I'm not English so these are observations from afar1
. I think there are two main reasons why there aren't many good English managers:
(1) There aren't a lot of good role models for young English managers (or young English managers aren't seeking them out).
(2) The English football pyramid is sack-happy.
W/r/t (1): Think about the world's current best managers. We all have differing opinions but a generic list might include Jose Mourinho, Carlo Ancelotti, and Pep Guardiola. Now think about where these men came from. Jose Mourinho worked closely with Sir Bobby Robson at Porto and Barcelona and stayed on at Barca after Robson left to work as an assistant to Louis van Gaal. Carlo Ancelotti played for Arrigo Sacchi and served as his assistant with the Italian national team at the beginning of his career. Pep Guardiola played for and learned from Johan Cruyff, Bobby Robson, and Louis van Gaal at Barcelona; he also sought advice from and studied the tactics of Marcelo Bielsa (proving that young managers can seek out their own mentors).
Important point: the best managers of today learned from the best managers of yesterday. It's not about adhering to successful tactics of the past -- all of these men have deviated from their mentors' approaches to achieve what they have -- but they learned to think about the game from some of football's all-time greatest minds and that experience has helped them succeed over a long period of time.
Now think about where the average English prospective manager learns to think about the game. It shouldn't be too surprising that there aren't many good ones2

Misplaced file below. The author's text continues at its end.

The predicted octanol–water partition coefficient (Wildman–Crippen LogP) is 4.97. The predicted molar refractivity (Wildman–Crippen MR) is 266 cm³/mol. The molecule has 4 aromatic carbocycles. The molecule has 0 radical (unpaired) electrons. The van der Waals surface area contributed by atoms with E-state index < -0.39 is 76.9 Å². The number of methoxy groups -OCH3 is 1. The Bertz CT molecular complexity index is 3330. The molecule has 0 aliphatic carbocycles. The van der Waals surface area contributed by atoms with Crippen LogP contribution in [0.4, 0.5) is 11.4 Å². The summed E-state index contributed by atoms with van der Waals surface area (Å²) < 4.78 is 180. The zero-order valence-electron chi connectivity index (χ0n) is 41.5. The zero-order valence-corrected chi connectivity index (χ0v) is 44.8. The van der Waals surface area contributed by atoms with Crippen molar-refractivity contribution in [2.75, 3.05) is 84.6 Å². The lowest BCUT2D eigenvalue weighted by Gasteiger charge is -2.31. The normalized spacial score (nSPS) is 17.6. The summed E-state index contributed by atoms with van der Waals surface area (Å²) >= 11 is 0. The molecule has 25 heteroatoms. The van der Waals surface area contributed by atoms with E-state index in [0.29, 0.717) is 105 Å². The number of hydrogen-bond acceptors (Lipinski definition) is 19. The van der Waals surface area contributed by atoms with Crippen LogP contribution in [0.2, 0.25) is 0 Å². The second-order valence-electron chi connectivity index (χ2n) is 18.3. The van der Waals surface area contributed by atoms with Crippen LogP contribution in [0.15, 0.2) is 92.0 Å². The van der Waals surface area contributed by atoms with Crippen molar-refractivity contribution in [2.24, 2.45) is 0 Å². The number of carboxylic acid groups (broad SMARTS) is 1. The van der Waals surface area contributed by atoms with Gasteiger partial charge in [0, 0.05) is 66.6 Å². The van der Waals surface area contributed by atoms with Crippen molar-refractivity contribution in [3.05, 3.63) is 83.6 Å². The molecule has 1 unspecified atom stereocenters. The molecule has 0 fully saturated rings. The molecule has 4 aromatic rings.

W/r/t (2): This is pretty apparent. Relegation is a serious fear at all levels of the English pyramid making on-the-job learning very difficult.
To revisit of generic "best managers" group -- Guardiola managed Barcelona B in the Spanish league system (a team that understandably has little relegation fear). Ancelotti started with Reggiana in Serie B. Mourinho managed Barcelona some (van Gaal let him take charge for certain games) before getting full control at Benfica, União de Leiria, and Porto3
A young manager needs time to learn from his mistakes and young English managers aren't getting it (at the Premier League and Championship level, at least, although I don't think there's much patience in League One or League Two either).
1. Although you can easily point out that we have similar problems in America (mostly (1); (2) is less problematic because nobody cares too much if you lose in the MLS).
2. It's disappointing that for all of his success in England, Sir Alex Ferguson didn't produce one capable English assistant (or maybe he did -- someone please correct me if I'm wrong). Ditto for Wenger (again, correct me if I'm wrong).
3. Yes, these guys were all instant successes. The point still stands.
Also, here's an article on this type of this thing if you're interested:http://statsbomb.com/2016/06/how-do-coaches-learn/